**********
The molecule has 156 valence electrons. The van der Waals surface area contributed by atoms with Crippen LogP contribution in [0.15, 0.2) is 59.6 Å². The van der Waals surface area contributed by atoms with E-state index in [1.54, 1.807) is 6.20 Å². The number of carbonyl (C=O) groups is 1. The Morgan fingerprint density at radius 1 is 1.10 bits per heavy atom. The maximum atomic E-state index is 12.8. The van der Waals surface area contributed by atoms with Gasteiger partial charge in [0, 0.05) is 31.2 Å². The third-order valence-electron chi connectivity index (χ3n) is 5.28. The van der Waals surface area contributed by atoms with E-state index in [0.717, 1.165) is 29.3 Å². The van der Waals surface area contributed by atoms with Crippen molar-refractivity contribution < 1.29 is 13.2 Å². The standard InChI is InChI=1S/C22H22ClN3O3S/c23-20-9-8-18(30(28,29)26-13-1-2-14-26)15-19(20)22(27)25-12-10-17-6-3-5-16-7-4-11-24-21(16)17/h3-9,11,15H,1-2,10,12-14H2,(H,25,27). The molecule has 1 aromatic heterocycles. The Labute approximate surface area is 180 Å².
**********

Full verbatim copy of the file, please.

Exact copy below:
The molecule has 156 valence electrons. The van der Waals surface area contributed by atoms with Crippen LogP contribution in [0.15, 0.2) is 59.6 Å². The van der Waals surface area contributed by atoms with E-state index in [1.54, 1.807) is 6.20 Å². The number of carbonyl (C=O) groups is 1. The Morgan fingerprint density at radius 1 is 1.10 bits per heavy atom. The maximum atomic E-state index is 12.8. The van der Waals surface area contributed by atoms with Gasteiger partial charge in [0, 0.05) is 31.2 Å². The third-order valence-electron chi connectivity index (χ3n) is 5.28. The van der Waals surface area contributed by atoms with E-state index in [0.717, 1.165) is 29.3 Å². The van der Waals surface area contributed by atoms with Crippen molar-refractivity contribution < 1.29 is 13.2 Å². The standard InChI is InChI=1S/C22H22ClN3O3S/c23-20-9-8-18(30(28,29)26-13-1-2-14-26)15-19(20)22(27)25-12-10-17-6-3-5-16-7-4-11-24-21(16)17/h3-9,11,15H,1-2,10,12-14H2,(H,25,27). The molecule has 1 aromatic heterocycles. The Labute approximate surface area is 180 Å².